By Jack Cooper
KISS. It isn’t an exaggeration to say that the band is more readily associated with their distinctive make-up and avant garde performances than with their music itself, elevated as they are to the status of hard rock icons. They obtained almost universal recognition in the mid-to-late 1970’s with their infamous live performances, highlights including fire breathing, pyrotechnics, and blood-spitting – sometimes simultaneously. Of course, KISS is not the only artist to place such a focus on pushing the boundaries of performance, Bowie springing immediately to mind. KISS has traditionally avoided collaborations with other artists, preferring to keep their performance distinct from their contemporaries. It would take a break-out act from the Japanese pop scene to change this.
The KISS brand is known worldwide, and Japan is no exception. KISS has toured Japan 11 times; their prominence so great that they have even collaborated with Hello Kitty, the feline in question playing dress-up with the black and white makeup of KISS members. However, this mash-up of aging rock icons and Japanese popular culture was but a caffeine buzz to the drunken stumble that is Yume no Ukiyo ni Saite Mi na (Try to Bloom in a Dream about the Floating World), their joint single with girl group Momoiro Clover Z.
A collaboration between the two groups may not seem like the most natural fit. Momoiro Clover Z is a deliberate parody of the excesses of J-Pop. Their performance and music videos descend into tongue-in-cheek, saccharine mania, and their music often bridges disparate genres within the same song, the group achieving and surpassing the revolution of pop music that Lady Gaga aimed for at her prime.
While it is true that Momoiro Clover Z could be seen as the natural culmination of Japanese idol culture, it would be simplistic to see them just as an exaggeration of their competitors. Momoiro subverts typical J-Pop imagery in the same way that KISS subverted rock. They twist the femininity expected from female pop stars, pairing dehumanising, barbed masks with tutus in one music video, and performing complex choreography that combines ballet with rave. This provocative edge has gained them legions of fans, being the first female group to hold a solo concert at the National Olympic Stadium, a feat achieved by only six acts before them.
In this light, a KISS/Momoiro single begins to make more sense. Both bands place great emphasis on performance and personal brand. Before their collaboration was conceived, the members of KISS watched videos of Momoiro Clover Z performing. Co-lead singer Paul Stanley was impressed by the spectacle, enthusing “spectacular show! Great choreography! Music like we never heard before. We said, “this is something we can do!””.
The result was underwhelming at best, KISS composing and performing the track, and Momoiro Clover Z providing vocals. Combining the two bands simply created a song with the clichés of both, and the innovation of neither. KISS delivers a track that is neither fresh nor interesting, and Momoiro Clover Z provides none of the drama that typifies their other songs – there are no howling choirs or clipped repetition to be found here. Given that much of the appeal of both bands comes from their strengths in performance, all could be forgiven if the music video delivered on the promise of this unusual fusion. Sadly the video is fairly bland, a strange hybrid of anime and live-action that culminates in a stare-down and the characteristic KISS tongue.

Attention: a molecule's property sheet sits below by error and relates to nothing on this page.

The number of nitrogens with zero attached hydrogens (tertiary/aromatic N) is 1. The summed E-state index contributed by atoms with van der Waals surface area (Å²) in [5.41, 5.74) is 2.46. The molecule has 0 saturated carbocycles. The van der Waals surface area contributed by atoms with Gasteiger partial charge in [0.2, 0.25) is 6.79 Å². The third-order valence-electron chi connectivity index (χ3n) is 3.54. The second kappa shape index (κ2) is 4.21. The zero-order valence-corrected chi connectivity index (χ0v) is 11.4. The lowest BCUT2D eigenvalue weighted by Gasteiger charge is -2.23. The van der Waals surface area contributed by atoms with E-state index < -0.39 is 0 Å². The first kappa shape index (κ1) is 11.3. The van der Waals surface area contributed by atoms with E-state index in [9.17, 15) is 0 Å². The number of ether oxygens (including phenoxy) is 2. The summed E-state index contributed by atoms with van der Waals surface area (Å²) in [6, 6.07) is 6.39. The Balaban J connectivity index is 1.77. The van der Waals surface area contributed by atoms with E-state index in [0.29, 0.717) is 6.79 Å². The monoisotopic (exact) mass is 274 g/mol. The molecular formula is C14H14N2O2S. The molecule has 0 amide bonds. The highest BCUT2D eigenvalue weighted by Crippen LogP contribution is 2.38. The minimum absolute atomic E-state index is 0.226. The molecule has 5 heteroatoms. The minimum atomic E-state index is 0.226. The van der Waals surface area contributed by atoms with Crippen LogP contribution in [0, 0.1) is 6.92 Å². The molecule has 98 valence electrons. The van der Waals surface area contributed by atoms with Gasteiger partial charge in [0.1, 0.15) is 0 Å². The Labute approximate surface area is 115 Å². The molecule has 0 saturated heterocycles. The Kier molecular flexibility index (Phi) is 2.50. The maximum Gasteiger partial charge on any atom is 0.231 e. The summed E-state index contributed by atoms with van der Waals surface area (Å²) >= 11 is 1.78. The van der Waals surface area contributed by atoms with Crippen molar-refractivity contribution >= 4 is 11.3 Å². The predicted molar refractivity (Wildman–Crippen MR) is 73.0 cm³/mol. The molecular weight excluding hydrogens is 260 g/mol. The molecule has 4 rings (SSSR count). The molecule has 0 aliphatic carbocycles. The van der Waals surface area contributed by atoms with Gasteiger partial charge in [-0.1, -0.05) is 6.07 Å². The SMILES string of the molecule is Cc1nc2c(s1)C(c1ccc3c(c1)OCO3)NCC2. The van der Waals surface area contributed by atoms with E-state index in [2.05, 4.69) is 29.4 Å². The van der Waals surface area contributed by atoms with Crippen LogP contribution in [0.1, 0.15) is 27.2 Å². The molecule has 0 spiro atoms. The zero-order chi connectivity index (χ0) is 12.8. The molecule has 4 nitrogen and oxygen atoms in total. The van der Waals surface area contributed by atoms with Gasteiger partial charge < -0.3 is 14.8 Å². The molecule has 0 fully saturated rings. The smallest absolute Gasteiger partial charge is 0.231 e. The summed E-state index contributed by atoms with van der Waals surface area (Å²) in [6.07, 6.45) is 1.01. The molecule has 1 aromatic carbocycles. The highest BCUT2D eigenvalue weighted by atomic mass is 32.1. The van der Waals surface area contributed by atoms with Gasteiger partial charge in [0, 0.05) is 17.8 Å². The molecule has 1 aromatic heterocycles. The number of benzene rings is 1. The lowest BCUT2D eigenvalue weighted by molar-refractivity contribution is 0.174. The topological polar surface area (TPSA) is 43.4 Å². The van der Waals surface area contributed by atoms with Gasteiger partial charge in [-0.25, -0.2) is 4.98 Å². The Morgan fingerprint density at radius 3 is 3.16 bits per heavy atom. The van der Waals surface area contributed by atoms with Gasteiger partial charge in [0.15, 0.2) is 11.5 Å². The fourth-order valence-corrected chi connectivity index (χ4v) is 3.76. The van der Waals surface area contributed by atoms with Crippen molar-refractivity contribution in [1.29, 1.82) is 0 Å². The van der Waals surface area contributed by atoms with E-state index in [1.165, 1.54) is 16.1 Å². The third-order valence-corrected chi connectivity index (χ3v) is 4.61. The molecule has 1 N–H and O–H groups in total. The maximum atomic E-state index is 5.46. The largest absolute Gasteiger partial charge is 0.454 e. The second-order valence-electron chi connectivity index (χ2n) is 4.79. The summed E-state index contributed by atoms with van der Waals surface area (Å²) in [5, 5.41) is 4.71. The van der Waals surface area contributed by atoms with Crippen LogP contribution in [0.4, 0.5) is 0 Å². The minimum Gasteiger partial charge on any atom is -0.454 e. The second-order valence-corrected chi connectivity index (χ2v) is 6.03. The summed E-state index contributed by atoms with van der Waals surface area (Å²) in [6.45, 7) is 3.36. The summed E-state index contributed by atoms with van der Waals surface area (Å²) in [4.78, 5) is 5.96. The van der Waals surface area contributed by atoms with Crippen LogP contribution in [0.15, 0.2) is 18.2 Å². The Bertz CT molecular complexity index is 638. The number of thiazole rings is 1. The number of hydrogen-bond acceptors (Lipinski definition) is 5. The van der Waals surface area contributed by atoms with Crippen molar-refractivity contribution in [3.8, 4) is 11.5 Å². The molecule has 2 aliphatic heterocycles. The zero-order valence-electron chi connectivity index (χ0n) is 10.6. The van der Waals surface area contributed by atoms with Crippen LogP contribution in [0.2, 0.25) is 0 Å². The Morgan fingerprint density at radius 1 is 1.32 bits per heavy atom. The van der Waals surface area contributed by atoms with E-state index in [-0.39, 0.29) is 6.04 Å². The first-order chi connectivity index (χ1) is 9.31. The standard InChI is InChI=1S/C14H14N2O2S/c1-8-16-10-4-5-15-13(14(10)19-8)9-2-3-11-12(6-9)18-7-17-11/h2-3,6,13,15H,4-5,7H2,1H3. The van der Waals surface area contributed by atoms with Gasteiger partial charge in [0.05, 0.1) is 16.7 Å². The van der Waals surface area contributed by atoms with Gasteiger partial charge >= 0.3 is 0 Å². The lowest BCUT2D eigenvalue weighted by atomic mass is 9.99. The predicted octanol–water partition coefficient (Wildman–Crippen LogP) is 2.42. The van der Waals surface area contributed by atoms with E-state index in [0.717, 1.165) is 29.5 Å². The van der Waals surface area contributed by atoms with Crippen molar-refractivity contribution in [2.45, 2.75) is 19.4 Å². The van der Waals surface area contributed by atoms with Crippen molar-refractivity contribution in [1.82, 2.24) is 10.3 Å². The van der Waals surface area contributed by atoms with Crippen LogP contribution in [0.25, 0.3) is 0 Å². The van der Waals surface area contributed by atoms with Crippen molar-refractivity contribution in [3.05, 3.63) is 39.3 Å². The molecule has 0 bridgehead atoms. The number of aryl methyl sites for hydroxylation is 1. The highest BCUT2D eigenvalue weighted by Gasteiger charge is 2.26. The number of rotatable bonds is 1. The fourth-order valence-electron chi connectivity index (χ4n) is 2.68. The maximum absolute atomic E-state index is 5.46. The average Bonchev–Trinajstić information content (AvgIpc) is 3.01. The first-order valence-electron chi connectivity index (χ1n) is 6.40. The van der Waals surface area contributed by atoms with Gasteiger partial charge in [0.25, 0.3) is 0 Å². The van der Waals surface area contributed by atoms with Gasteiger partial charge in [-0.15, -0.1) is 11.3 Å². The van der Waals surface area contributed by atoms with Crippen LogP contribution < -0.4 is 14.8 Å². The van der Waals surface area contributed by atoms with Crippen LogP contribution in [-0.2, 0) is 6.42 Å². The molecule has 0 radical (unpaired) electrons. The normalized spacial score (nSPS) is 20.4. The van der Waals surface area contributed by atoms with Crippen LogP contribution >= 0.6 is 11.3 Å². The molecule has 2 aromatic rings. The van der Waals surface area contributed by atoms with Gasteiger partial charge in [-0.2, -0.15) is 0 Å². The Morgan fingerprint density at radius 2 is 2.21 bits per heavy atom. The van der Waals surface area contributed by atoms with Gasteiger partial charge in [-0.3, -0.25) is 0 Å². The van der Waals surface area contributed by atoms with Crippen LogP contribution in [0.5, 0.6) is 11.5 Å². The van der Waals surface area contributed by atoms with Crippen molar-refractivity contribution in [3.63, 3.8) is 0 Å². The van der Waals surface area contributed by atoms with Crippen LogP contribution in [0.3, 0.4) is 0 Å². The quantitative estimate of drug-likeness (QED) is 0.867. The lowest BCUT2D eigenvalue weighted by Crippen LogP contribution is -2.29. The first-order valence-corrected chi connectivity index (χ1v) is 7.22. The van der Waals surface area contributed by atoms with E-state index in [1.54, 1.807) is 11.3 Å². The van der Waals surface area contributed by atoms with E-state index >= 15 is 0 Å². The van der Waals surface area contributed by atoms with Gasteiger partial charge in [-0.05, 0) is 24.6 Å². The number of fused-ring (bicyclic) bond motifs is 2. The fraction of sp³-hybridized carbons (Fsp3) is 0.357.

It would be easy to blame this failure on an incompatibility between the respective genres of KISS and Momoiro Clover Z. It is hard to imagine how hard-rock/metal and super-pop could be combined in a way that honours both, while creating something new. That is, it is hard to imagine until you see it executed flawlessly by BABYMETAL, a trio of Japanese schoolgirls who deliver frenzied metal verses alongside cutesy pop choruses. BABYMETAL have gained a degree of international renown, and even performed at Reading Festival 2015. Probable attempts to distance their collaboration from the style of BABYMETAL worked to the disadvantage of KISS and Momoiro Clover Z, but although they failed to deliver novelty this didn’t stop commercial success. Yume no Ukiyo ni Saite Mi na reached number two on Japan’s Oricon weekly singles chart, and formed the basis of a joint tour.
Mainstream Japanese pop music has maintained an experimental, inventive outlook largely lost to its British and American equivalents, and it can only be hoped that this filters through, whether it happens with the help of KISS, or not. J-Pop frequently drives pop music to logical extremes, creating a diversity not seen elsewhere. This could not be more clearly illustrated by the existence of AKB48, a Japanese girl group with an ever-changing roster of members, with any of its 48 members replaced once they reach the age of 25. AKB48 is the logical conclusion of Japanese idol culture, where artists are equally (or indeed more) valued for their personality and appearance than their talents, and are expected to be accessible to their audience. Indeed the motto of AKB48 is “idols you can meet”, a promise greatly aided by its sheer size. While it seems unlikely that J-Pop will ever gain much prominence in the west, collaborations such as that between KISS and Momoiro can at least expose western audiences to pop artists with music as formidable as The Starchild and The Demon